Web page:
In its February 12, 2016, decision in Lexmark Int'l, Inc. v. Impression Prods., Inc., the Federal Circuit sittingen banc reaffirms two of its major pro-patentee precedents on patent exhaustion in the face of recent Supreme Court decisions that arguably require the opposite result.
In the first part of Lexmark, the majority holds that a patentee may sue for infringement when its products have been transferred or reused in violation of restrictions under which the patentee originally sold the products, as it held in the Mallinckrodt case in 1992. Many commentators believe that the Supreme Court implicitly overruled Mallinckrodt in 2008 in Quanta Computer, where it held that a patentee’s restrictions on its licensee did not avoid exhaustion of its patents, which occurs when a patentee or its licensee makes a first sale of a patented product. The Lexmark majority distinguishes Quanta and other Supreme Court exhaustion cases primarily by contrasting the facts in those cases with those in Lexmark, even though there is broad language in Supreme Court cases that can be read as preventing a patentee from enforcing post-sale restrictions through infringement cases.
In the second part of Lexmark, the Federal Circuit holds that sale of a patented item outside the United States does not exhaust U.S. patent rights on that item, as the court held in its 2001 Jazz Photo decision. In doing so, the majority holds that the Supreme Court’s 2013 Kirtsaeng decision, which found U.S. copyrights exhausted by sales from the copyright holder outside the U.S., was inapplicable, primarily because copyrights have a different statutory framework than exists for patent law.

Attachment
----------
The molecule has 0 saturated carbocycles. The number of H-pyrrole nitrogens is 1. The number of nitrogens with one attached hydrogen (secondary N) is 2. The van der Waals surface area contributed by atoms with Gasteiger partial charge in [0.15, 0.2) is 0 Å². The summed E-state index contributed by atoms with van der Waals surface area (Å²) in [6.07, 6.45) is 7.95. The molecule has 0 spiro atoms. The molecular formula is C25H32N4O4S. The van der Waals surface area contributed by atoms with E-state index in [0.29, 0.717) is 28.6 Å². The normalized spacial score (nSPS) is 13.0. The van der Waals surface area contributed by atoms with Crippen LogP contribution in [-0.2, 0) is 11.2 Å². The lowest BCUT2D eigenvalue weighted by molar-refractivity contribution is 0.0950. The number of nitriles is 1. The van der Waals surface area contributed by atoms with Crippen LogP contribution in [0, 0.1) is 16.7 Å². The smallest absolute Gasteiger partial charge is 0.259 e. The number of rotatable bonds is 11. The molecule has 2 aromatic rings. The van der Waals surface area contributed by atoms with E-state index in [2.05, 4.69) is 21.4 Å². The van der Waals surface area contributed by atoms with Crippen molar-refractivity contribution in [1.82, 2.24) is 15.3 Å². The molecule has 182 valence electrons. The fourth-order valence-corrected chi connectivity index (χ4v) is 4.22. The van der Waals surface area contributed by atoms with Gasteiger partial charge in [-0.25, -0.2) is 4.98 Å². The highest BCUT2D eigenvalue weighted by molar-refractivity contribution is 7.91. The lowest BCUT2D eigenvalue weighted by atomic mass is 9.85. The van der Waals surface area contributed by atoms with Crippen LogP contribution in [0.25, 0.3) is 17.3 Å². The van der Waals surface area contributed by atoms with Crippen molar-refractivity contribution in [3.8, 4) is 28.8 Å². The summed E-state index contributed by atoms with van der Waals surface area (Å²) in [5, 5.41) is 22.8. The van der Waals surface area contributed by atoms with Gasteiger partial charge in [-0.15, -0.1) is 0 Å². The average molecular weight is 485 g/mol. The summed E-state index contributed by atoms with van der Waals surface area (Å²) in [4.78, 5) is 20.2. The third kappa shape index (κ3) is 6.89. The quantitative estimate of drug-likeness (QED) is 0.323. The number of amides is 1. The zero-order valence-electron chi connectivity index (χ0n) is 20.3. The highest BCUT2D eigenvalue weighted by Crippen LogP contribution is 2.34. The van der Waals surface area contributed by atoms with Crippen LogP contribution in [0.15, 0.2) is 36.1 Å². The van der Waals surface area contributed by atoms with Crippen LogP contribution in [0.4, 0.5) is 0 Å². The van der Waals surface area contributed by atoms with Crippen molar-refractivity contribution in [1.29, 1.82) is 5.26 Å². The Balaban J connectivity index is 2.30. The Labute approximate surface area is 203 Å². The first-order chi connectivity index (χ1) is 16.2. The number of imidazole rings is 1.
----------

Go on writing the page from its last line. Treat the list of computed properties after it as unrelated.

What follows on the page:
Given the Supreme Court’s interest in patent cases, a vigorous dissent in Lexmark that relies on a number of Supreme Court precedents, including Quanta and Kirtsaeng, and the position of the Justice Department thatQuanta overruled Mallinckrodt, it would not be surprising to see the Supreme Court take up Lexmark in its next term.
Those businesses that rely on post-sale restrictions when selling patented products or use their patent rights to prevent products they introduce in foreign markets from being brought to the U.S., may want to consider other business and agreement structures to achieve their goals, on the possibility that the Supreme Court will once again alter long-standing tenets of exhaustion law.